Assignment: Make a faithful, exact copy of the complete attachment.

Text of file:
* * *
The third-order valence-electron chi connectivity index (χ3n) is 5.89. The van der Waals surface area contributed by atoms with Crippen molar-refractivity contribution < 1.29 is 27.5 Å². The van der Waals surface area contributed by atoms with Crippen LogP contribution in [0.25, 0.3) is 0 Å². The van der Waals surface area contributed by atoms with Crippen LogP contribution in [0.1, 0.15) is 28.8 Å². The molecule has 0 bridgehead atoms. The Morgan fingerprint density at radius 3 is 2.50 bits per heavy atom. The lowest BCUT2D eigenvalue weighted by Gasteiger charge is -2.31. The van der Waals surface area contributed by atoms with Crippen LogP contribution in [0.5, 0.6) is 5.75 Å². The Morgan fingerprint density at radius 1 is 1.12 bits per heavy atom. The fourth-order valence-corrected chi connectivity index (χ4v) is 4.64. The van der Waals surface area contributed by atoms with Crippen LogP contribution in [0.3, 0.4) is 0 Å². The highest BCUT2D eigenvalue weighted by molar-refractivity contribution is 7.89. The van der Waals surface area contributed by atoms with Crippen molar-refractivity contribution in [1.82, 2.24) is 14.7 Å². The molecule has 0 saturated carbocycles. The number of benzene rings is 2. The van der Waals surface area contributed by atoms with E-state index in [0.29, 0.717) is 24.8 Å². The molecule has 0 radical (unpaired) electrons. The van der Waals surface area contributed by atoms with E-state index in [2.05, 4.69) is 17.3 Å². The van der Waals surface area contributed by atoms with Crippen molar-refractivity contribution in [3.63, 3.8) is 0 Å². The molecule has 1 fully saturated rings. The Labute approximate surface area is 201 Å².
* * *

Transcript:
The third-order valence-electron chi connectivity index (χ3n) is 5.89. The van der Waals surface area contributed by atoms with Crippen molar-refractivity contribution < 1.29 is 27.5 Å². The van der Waals surface area contributed by atoms with Crippen LogP contribution in [0.25, 0.3) is 0 Å². The van der Waals surface area contributed by atoms with Crippen LogP contribution in [0.1, 0.15) is 28.8 Å². The molecule has 0 bridgehead atoms. The Morgan fingerprint density at radius 3 is 2.50 bits per heavy atom. The lowest BCUT2D eigenvalue weighted by Gasteiger charge is -2.31. The van der Waals surface area contributed by atoms with Crippen LogP contribution in [0.5, 0.6) is 5.75 Å². The Morgan fingerprint density at radius 1 is 1.12 bits per heavy atom. The fourth-order valence-corrected chi connectivity index (χ4v) is 4.64. The van der Waals surface area contributed by atoms with Crippen LogP contribution in [0.3, 0.4) is 0 Å². The highest BCUT2D eigenvalue weighted by molar-refractivity contribution is 7.89. The van der Waals surface area contributed by atoms with Crippen molar-refractivity contribution in [1.82, 2.24) is 14.7 Å². The molecule has 0 saturated carbocycles. The number of benzene rings is 2. The van der Waals surface area contributed by atoms with E-state index in [0.29, 0.717) is 24.8 Å². The molecule has 0 radical (unpaired) electrons. The van der Waals surface area contributed by atoms with E-state index in [2.05, 4.69) is 17.3 Å². The van der Waals surface area contributed by atoms with Crippen molar-refractivity contribution in [3.63, 3.8) is 0 Å². The molecule has 1 fully saturated rings. The Labute approximate surface area is 201 Å².